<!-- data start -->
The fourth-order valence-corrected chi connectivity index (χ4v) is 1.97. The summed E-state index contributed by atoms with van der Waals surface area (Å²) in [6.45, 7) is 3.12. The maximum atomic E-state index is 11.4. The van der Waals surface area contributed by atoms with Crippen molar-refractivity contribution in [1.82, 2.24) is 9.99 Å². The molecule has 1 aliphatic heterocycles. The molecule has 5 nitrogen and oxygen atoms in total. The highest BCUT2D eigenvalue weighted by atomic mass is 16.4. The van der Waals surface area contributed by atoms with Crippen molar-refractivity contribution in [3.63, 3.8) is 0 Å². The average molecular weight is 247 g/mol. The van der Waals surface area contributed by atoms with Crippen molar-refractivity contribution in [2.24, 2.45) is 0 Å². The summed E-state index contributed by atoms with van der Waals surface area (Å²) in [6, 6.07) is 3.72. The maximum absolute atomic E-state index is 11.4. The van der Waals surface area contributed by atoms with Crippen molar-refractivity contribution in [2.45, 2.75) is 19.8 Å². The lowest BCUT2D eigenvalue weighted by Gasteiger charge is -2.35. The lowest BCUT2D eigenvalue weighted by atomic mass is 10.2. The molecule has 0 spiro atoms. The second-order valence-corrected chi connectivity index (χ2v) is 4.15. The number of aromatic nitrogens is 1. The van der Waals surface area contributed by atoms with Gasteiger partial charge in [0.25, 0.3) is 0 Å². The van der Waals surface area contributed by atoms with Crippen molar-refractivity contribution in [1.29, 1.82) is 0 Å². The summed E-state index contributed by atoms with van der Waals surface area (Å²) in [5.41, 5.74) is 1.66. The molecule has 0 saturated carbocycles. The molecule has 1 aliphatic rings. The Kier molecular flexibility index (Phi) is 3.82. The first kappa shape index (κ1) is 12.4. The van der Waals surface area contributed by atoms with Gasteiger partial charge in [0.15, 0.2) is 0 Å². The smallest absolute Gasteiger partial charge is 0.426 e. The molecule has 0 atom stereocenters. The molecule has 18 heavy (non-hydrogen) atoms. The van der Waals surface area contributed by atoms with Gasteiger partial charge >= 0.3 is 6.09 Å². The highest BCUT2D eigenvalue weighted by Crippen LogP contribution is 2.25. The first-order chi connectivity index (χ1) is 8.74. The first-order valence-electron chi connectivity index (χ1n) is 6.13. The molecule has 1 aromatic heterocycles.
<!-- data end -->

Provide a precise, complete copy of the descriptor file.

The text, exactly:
The fourth-order valence-corrected chi connectivity index (χ4v) is 1.97. The summed E-state index contributed by atoms with van der Waals surface area (Å²) in [6.45, 7) is 3.12. The maximum atomic E-state index is 11.4. The van der Waals surface area contributed by atoms with Crippen molar-refractivity contribution in [1.82, 2.24) is 9.99 Å². The molecule has 1 aliphatic heterocycles. The molecule has 5 nitrogen and oxygen atoms in total. The highest BCUT2D eigenvalue weighted by atomic mass is 16.4. The van der Waals surface area contributed by atoms with Crippen molar-refractivity contribution in [3.63, 3.8) is 0 Å². The average molecular weight is 247 g/mol. The van der Waals surface area contributed by atoms with Crippen molar-refractivity contribution in [2.24, 2.45) is 0 Å². The summed E-state index contributed by atoms with van der Waals surface area (Å²) in [6, 6.07) is 3.72. The maximum absolute atomic E-state index is 11.4. The van der Waals surface area contributed by atoms with Crippen molar-refractivity contribution in [2.45, 2.75) is 19.8 Å². The lowest BCUT2D eigenvalue weighted by Gasteiger charge is -2.35. The lowest BCUT2D eigenvalue weighted by atomic mass is 10.2. The molecule has 0 spiro atoms. The second-order valence-corrected chi connectivity index (χ2v) is 4.15. The number of aromatic nitrogens is 1. The van der Waals surface area contributed by atoms with Gasteiger partial charge in [0.25, 0.3) is 0 Å². The van der Waals surface area contributed by atoms with Crippen molar-refractivity contribution in [1.29, 1.82) is 0 Å². The summed E-state index contributed by atoms with van der Waals surface area (Å²) in [5.41, 5.74) is 1.66. The molecule has 0 saturated carbocycles. The molecule has 1 aliphatic rings. The Kier molecular flexibility index (Phi) is 3.82. The first kappa shape index (κ1) is 12.4. The van der Waals surface area contributed by atoms with Gasteiger partial charge in [0.15, 0.2) is 0 Å². The smallest absolute Gasteiger partial charge is 0.426 e. The molecule has 0 atom stereocenters. The molecule has 18 heavy (non-hydrogen) atoms. The van der Waals surface area contributed by atoms with Gasteiger partial charge >= 0.3 is 6.09 Å². The highest BCUT2D eigenvalue weighted by Crippen LogP contribution is 2.25. The first-order chi connectivity index (χ1) is 8.74. The first-order valence-electron chi connectivity index (χ1n) is 6.13. The molecule has 1 aromatic heterocycles.